Biochemical analysis

The proximate compositions of the diets, fish carcass and muscle were analysed using standard methods of the Association of Official Analytical Chemists (Horwitz, 2000)(Reference Khan, Jafri and Chadha26). Moisture was determined by drying the sample (105°C for 24 h) to a constant weight. The method of Kjeldahl nitrogen determination and Soxhlet extraction is used to measure crude protein and crude lipid, respectively. Ash was determined by incinerating the dried sample at 550°C for 12 h. The blood was centrifuged at 3000 rpm for 10 min, and the supernatant was collected and stored at −80°C for testing. The alanine aminotransferase (ALT), aspartate aminotransferase (AST) and alkaline phosphatase (ALP) activities and the concentrations of total protein (TP), albumin (ALB), globulin (GLO), cholesterol (CHOL) and TAG in serum were analysed by a CL-8000 clinical chemistry analyser (Shimadzu). The GH, IGF-1 and IGF-2 levels were analysed by using fish ELISA kits (the Nanjing Jiancheng Bioengineering Research Institute), which were used in competitive method to detect the content of GH, IGF-1 and IGF-2 in samples. Stomach and intestine samples were each homogenised in ten volumes (w/v) of ice-cold physiological saline solution and centrifuged at 6000 g for 20 min at 4°C. The supernatant was collected for enzyme activity analysis. The protein content of all the tissues was determined by the Bradford method. The pepsin, trypsin, chymotrypsin, lipase and amylase activities were assayed as described by Jiang et al. (Reference Jiang, Feng and Tang27).

RNA extraction and quantitative real-time PCR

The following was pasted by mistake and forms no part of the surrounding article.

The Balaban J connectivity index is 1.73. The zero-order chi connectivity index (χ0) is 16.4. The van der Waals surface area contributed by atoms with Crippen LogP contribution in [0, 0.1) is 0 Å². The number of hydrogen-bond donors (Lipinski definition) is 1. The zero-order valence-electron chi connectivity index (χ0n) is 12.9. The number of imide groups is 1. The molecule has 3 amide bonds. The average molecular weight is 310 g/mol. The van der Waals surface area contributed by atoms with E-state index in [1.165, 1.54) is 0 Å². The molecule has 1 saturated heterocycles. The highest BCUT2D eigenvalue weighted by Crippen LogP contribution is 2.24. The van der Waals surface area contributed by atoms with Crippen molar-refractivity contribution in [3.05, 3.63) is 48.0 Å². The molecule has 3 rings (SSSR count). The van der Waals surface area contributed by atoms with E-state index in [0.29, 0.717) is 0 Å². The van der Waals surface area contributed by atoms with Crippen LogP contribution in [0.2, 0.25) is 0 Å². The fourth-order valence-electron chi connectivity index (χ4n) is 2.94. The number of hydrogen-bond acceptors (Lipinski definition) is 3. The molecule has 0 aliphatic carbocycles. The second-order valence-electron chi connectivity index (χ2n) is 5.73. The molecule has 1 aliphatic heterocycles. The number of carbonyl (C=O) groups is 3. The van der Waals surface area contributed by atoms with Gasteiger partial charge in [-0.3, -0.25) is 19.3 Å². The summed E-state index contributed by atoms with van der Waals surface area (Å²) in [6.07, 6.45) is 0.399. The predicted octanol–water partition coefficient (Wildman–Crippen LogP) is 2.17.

The procedures of RNA isolation, reverse transcription and quantitative real-time PCR were similar to those previously described by Jiang et al. (Reference Jiang, Wu and Zhou28). Total RNA was extracted from the brain and intestine using the RNAiso Plus Kit (TaKaRa) according to the manufacturer’s instructions followed by DNAse I treatment. Samples were subjected to electrophoresis on 1 % agarose gels to confirm the integrity of the 28S and 18S rRNA bands, and RNA purity was assessed by the 260/280 nm absorbance ratio. Subsequently, 1 μg of total RNA was used to synthesise cDNA using the PrimeScript™ RT Reagent Kit (TaKaRa) according to the manufacturer’s instructions. Specific primers for npy (in brain), pyy (in intestine) and β-actin were designed according to the unigene sequence obtained from transcriptome sequencing of A. dabryanus in our laboratory. All of the real-time PCR analyses were performed in a Bio-Rad CFX Connect System (Bio-Rad) (Table 2). The PCR mixture consisted of 2 μl of the first strand cDNA sample, 1 μl each of forward and reverse primers from 20 μm stocks, 6 μl of RNase-free dH2O and 10 μl of 2× TB Green Premix Ex TaqII (TakaRa). The cycling conditions were 98°C for 2 min, followed by forty cycles of 98°C for 5 s, annealing at a different temperature (Table 2) for each gene for 10 s, and 72°C for 15 s. Melting curve analysis was performed following each real-time quantitative PCR assay to check and verify the specificity and purity of all PCR products. Each sample was amplified in triplicate. The target gene mRNA concentration was normalised to the mRNA concentration of the reference gene β-actin; for detailed methods, refer to Jiang et al. (Reference Jiang, Wu and Zhou28). The target and housekeeping gene amplification efficiencies were calculated according to the specific gene standard curves generated from 10-fold serial dilutions. The expression results were calculated using the 2−ΔΔCT method after verification that the primers were amplified with an efficiency of approximately 100 %.